Play the world’s first mobile game to help scientists fight dementia
NORTH-East professor Ruth Dalton has helped design a new mobile game, Sea Hero Quest, that gathers data to help manage the growing threat of dementia.
Just two minutes of play can provide five hours’ worth of essential dementia research into a condition that affects 850,000 people in the UK.
Launched today by Deutsche Telekom, one of the world’s leading telecommunication companies Sea Hero Quest, which has the slogan “Join us on the quest to save the human brain”, has been specifically created to collate the world’s largest crowd sourced data set to benchmark human spatial navigation.
“Sea Hero Quest has been an incredibly exciting project to be part of. If we can bench mark this range of ability, we have the potential to develop novel and innovative navigational tests for dementia, since one of the early symptoms of dementia is having increased difficulties in finding your way around, a symptom that is often intangible and hard to pick up.”
Professor Ruth Dalton
Designed in collaboration by University College London, University of East Anglia, Northumbria University, Newcastle, Alzheimer’s Research UK, ETH Zurich and game designers from Glitchers, the mobile game brings science one step closer to developing new diagnostic tests for dementia.
Northumbria’s Professor Dalton (pictured above), a world-authority on wayfinding who teaches in the University’s Architecture and Built Environment Department, worked on the level design for the innovative game.
There are 850,000 people living with dementia in the UK today and that number is expected to rise to two million by 2050. It is estimated that for every child born this year, one in three will develop dementia during their lifetime and yet there is very little in the way of effective treatments licensed and available for dementia.
She said: “I am an expert on wayfinding in the built environment. As an architect, I have always found it import to understand how to design environments that are easily comprehensible and that people do not get lost in and so I know a lot about the relationship between the design and layout of a building or neighbourhood and how easily people can find their way around it.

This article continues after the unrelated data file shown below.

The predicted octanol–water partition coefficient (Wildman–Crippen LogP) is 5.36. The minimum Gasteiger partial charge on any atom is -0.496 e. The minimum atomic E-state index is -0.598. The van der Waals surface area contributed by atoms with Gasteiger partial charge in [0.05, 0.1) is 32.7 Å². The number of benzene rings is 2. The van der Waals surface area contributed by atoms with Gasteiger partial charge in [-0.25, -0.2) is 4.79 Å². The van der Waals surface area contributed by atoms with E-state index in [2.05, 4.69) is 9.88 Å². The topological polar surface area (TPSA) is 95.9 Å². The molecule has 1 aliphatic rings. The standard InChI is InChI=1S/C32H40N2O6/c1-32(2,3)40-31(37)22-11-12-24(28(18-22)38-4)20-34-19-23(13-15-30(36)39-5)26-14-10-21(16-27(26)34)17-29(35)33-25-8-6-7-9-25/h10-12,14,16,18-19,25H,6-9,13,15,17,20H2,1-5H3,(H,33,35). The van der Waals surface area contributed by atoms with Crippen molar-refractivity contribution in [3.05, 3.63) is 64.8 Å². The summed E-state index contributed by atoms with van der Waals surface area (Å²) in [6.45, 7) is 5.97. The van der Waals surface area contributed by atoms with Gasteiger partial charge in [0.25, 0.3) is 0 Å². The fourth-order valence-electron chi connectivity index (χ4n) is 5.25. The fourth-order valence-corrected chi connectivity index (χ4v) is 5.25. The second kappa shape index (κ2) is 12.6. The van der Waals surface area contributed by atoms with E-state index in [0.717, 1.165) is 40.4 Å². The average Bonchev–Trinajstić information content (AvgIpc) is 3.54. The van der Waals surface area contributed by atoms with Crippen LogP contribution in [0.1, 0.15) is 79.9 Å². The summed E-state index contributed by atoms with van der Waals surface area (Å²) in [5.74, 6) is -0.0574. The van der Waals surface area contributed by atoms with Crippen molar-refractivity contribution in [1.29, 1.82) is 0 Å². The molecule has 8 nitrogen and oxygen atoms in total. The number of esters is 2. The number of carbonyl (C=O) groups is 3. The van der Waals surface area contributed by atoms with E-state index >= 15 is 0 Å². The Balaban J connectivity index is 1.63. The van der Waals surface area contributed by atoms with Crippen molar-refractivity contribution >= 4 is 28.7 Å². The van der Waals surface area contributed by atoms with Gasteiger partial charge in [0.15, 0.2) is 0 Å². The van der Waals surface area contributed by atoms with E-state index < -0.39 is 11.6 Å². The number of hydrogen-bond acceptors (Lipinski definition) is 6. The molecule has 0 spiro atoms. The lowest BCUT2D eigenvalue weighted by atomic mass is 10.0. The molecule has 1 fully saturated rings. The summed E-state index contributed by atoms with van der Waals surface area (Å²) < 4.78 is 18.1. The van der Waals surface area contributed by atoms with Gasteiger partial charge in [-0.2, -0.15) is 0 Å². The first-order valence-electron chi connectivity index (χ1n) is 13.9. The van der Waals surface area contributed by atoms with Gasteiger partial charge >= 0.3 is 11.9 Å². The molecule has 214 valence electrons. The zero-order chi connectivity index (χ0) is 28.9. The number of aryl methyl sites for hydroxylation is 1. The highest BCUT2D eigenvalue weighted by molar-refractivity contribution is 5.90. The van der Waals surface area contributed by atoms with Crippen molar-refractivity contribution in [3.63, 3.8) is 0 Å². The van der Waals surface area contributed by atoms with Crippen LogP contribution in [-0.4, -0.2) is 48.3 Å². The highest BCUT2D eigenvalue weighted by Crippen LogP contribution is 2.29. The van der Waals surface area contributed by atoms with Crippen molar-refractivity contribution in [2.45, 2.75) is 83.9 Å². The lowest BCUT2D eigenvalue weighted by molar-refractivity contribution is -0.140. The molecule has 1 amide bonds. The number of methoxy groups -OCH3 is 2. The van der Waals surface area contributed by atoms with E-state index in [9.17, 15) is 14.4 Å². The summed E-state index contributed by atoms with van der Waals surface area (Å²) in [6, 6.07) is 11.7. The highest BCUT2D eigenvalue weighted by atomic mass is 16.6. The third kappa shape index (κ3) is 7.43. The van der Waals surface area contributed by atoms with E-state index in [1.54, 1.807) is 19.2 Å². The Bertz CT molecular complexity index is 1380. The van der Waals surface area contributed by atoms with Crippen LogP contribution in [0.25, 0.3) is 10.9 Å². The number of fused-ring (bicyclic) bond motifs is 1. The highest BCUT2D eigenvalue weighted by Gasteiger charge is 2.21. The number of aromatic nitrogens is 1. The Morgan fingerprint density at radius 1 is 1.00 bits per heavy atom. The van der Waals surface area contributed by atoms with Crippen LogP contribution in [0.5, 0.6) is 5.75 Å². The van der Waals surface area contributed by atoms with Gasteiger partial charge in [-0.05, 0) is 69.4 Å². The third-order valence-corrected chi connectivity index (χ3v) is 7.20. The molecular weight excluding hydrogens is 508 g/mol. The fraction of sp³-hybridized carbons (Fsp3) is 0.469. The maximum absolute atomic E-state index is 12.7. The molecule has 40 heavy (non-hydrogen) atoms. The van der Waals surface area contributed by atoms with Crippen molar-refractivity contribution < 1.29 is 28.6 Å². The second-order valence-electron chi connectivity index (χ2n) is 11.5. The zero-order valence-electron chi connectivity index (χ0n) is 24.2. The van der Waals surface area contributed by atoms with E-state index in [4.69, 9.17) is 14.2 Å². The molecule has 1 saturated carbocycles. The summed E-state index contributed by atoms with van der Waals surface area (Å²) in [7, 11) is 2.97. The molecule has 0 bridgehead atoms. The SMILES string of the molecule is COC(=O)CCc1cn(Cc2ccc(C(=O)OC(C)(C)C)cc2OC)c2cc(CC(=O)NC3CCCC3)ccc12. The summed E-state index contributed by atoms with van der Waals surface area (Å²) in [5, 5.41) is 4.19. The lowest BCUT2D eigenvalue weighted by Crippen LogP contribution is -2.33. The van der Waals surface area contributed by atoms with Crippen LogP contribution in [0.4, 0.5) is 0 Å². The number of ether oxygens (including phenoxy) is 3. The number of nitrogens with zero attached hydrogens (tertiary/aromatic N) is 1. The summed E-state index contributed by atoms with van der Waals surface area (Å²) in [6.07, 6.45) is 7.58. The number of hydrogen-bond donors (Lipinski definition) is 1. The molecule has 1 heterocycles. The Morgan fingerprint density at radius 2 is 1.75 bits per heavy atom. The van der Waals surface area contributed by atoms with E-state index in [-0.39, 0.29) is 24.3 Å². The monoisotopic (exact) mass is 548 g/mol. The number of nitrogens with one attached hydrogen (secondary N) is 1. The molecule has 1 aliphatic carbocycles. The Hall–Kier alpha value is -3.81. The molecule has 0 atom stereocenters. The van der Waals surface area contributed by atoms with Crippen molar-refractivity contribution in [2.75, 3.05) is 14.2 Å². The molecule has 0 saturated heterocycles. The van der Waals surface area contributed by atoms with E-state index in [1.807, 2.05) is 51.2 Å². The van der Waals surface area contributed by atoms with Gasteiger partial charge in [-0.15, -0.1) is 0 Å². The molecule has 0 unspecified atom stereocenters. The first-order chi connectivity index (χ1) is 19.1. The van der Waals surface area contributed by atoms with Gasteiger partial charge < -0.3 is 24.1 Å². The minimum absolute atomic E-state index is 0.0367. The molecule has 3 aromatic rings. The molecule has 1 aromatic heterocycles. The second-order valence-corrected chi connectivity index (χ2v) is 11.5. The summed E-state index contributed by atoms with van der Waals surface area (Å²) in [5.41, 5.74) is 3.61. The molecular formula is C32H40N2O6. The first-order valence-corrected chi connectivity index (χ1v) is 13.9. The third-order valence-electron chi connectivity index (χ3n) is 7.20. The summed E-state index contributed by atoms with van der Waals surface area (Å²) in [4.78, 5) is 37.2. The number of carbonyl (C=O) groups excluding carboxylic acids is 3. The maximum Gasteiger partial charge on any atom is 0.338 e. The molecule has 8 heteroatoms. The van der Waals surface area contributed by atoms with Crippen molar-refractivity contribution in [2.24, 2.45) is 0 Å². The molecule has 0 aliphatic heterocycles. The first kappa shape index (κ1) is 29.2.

“It was therefore fairly straightforward to take the kinds of design skills and analytic methods that I would normally apply to the design of buildings and instead apply them to the design of the Sea Hero Quest levels.
“For the game, since we wanted to test people’s navigational ability, we needed to ensure that we designed games levels with different degrees of layout difficulty, from ‘simple’ levels through to much more challenging levels, some of which contained visual landmarks to aid navigation and some which didn’t, so I also advised on both the level layout and the selection and placement of different types of landmarks.”
It is estimated that for every child born this year, one in three will develop dementia during their lifetime and yet there is very little in the way of effective treatments licensed and available for dementia.
With age being the biggest risk factor and an increasing life expectancy, a future without available treatments is a bleak one. While trials are underway for medicines that may offer some hope of being able to slow the effects of Alzheimer’s, early and timely diagnosis, remain a challenge.
Should trials prove successful, improving our ability to detect the earliest signs of the disease will play a key role in effectively deploying new drugs. Dementia disrupts the formation of new memories often leaving those affected isolated and disorientated.
For many people living with dementia, one of the first effects they experience is a loss of spatial awareness, as they lose the ability to navigate their way through even well-known places and environments.
Creating a global benchmark is widely acknowledged as one of the key steps towards developing new diagnostic tests for the diseases that cause dementia. Every aspect of Sea Hero Quest has been designed jointly by game developers and scientists to provide insights about the way we navigate every day.
As players make their way through mazes of islands and icebergs, every second of gameplay can be translated into scientific data by experts exploring this area of our brains. As players make their way through mazes of islands and icebergs, every second of gameplay can be translated into scientific data by experts.
She added: “Sea Hero Quest has been an incredibly exciting project to be part of. If we can bench mark this range of ability, we have the potential to develop novel and innovative navigational tests for dementia, since one of the early symptoms of dementia is having increased difficulties in finding your way around, a symptom that is often intangible and hard to pick up.”
Sea Hero Quest is available globally for iOS and Android and can be downloaded now for free from the App Store and Google Play. More information about this unique game can be found at www.seaheroquest.com